Brewer, Obama have ‘cordial’ meeting
Published: June 3, 2010 at 12:58 pm
WASHINGTON, DC – President Obama hosted Gov. Jan Brewer at the White House June 3 for what Brewer termed a “very cordial discussion” on Arizona’s new anti-illegal immigration law, in which Obama promised to send top White House officials to the state in advance of a new influx of border troops.
Speaking with reporters outside the White House after the meeting, Brewer said she and the president had agreed to open more lines of communications. But, she said, there are some areas in which both sides recognize they will not find common ground, yet.
“We agreed to kind of work together in order to find some solutions. We know that we’re not going to agree on certain issues until other issues are worked out. And so we are going to begin some really direct dialogue,” Brewer said.
Obama told Brewer he will send aides to Arizona to meet with the governor’s staff after budgeting $500 million to send an additional 1,200 troops to patrol the border. Obama aides will brief Arizona officials on their plans to cut down on illegal immigration.
Brewer said she conveyed her wishes to the president – that construction begin on a border fence that would reduce illegal immigration. But Obama gave no commitment on building a fence.
“I would like to see construction started on the fence on the border, and I tried to get that kind of information from him today,” Brewer said. “I was not successful.”
Obama has long been a proponent of comprehensive immigration reform, and the White House said he underscored his point that security measures won’t be enough to completely solve the illegal immigration problem. In addition to securing the border, Obama wants penalties on employers who hire illegal immigrants. What’s more, Obama said he favors a path to citizenship, provided those in the country illegally pay a fine, pay taxes and learn English.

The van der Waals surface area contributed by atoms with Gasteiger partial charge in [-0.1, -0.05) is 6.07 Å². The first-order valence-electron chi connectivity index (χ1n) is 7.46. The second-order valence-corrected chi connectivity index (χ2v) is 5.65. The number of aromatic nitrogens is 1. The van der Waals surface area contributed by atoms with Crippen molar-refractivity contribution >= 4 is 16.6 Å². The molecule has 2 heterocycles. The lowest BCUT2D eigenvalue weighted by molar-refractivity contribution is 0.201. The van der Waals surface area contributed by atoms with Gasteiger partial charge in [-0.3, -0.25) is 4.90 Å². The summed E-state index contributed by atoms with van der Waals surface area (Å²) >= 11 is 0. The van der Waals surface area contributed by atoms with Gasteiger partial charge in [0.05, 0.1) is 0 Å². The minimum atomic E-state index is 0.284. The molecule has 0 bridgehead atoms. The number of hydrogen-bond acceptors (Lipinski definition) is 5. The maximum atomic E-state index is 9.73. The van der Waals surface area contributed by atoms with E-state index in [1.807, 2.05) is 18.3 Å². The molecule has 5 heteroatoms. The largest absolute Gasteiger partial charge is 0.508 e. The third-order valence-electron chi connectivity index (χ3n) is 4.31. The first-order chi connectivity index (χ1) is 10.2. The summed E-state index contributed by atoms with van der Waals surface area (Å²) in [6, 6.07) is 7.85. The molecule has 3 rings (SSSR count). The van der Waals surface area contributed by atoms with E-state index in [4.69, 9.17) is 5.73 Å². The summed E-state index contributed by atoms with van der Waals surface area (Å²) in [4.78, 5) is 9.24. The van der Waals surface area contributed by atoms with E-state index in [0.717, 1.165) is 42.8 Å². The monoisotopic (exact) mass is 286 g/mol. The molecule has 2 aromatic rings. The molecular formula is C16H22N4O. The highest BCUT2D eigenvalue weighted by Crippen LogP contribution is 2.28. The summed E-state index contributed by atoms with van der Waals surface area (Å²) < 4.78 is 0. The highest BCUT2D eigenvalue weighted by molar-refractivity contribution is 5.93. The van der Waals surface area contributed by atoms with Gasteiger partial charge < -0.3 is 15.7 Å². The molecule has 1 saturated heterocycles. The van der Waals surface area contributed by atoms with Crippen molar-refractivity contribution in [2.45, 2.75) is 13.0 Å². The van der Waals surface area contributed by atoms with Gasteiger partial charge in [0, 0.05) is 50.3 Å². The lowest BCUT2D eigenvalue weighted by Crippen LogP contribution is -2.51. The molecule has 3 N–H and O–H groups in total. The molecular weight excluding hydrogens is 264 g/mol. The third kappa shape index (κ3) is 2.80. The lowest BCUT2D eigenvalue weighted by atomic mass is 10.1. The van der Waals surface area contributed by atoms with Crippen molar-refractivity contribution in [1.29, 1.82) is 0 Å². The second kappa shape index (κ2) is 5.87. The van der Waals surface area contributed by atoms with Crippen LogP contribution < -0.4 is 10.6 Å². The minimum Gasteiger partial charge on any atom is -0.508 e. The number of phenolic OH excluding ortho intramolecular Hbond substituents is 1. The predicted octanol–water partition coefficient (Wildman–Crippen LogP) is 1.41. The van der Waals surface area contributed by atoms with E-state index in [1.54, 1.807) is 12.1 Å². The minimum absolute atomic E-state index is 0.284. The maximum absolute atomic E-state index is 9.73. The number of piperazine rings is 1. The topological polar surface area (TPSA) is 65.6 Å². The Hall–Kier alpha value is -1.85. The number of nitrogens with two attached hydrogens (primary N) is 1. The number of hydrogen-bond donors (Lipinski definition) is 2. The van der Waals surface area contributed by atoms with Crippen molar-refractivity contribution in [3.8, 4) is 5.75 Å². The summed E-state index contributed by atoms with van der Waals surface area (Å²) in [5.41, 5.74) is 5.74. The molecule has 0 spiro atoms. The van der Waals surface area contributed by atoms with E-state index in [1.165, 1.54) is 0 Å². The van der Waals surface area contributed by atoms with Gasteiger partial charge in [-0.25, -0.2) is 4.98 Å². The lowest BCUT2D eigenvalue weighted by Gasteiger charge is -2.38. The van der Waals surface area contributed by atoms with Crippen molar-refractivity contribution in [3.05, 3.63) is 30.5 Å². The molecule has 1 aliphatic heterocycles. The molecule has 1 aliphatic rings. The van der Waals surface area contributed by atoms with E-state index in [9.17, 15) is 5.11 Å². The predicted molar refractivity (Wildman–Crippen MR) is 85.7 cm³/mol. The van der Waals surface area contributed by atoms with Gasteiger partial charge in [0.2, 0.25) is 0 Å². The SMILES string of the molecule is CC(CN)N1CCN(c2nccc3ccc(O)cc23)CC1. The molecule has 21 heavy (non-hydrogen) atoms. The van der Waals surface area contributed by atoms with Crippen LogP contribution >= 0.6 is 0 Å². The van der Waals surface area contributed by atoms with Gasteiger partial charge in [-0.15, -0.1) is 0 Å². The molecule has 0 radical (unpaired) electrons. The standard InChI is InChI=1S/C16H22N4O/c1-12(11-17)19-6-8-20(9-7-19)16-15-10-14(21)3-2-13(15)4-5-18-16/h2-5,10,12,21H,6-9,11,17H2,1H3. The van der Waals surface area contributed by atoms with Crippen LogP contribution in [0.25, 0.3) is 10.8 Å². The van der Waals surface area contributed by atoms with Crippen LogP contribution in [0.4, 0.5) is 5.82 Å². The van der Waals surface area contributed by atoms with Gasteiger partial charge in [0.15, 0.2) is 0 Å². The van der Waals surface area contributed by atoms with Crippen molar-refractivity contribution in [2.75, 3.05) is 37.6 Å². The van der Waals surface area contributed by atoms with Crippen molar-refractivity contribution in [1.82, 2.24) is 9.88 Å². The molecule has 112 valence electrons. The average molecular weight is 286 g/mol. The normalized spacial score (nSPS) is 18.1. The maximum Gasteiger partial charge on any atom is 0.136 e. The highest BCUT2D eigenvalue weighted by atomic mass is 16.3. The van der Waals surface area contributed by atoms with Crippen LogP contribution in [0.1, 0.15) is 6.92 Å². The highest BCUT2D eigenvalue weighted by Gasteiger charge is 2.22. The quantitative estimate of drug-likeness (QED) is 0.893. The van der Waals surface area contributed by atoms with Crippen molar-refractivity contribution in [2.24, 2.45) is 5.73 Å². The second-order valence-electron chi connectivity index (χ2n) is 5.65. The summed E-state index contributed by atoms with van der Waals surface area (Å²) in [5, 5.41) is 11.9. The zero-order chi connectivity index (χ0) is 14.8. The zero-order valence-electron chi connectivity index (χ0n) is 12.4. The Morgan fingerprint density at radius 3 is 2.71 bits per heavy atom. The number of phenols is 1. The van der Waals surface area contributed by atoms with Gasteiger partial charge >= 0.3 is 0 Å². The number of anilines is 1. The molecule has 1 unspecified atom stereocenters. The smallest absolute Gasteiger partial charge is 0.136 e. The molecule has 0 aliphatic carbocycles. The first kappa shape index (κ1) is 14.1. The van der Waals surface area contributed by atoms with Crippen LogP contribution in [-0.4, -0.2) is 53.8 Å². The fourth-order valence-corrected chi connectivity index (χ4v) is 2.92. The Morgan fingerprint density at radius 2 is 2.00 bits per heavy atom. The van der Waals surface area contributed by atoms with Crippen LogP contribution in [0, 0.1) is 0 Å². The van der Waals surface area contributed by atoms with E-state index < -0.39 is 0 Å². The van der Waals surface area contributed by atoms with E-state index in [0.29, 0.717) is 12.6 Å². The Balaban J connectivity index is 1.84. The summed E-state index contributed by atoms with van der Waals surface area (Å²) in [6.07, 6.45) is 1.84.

“The president urged Gov. Brewer to be his partner in working in a bipartisan manner on comprehensive immigration reform to implement the type of smart, sensible, and effective solutions the American people expect and deserve from their federal government,” a White House press statement says. Obama “reiterated his concern with (S1070), including that a patchwork of different state immigration regulations around the country would interfere with the federal government’s responsibility to set and enforce immigration policy.”
Brewer said Obama refused to discuss the possibility of a lawsuit aimed at striking down the new law. Instead, Obama has said he will leave that decision up to his lawyers, a position he stuck to June 3.
“He indicated he was leaving that up to the Department of Justice,” Brewer said when asked whether the two had discussed the lawsuit. “That was kind of brushed over a little bit.”
A Justice Department spokesperson did not return email seeking comment, but government lawyers are reportedly discussing the appropriate avenue by which to challenge the law in court.
A White House official, who requested anonymity to lay out the points Obama made in the meeting, said Obama highlighted the Southwest Border Initiative, which has deployed hundreds of additional troops and intelligence officers, as well as vehicles and new technology to combat illegal immigration. In the last year, U.S. Customs and Border Protection and the Immigration and Customs Enforcement agencies have seized 1,400 weapons and 1.6 million kilograms of drugs, dramatic increases from the same period the previous year, the official said.
Brewer requested the sit-down meeting with Obama, though she wanted it held on Wednesday. Instead, Obama was in Pittsburgh on Wednesday, addressing the ongoing economic recovery efforts. Obama’s staff made time in his schedule on Thursday.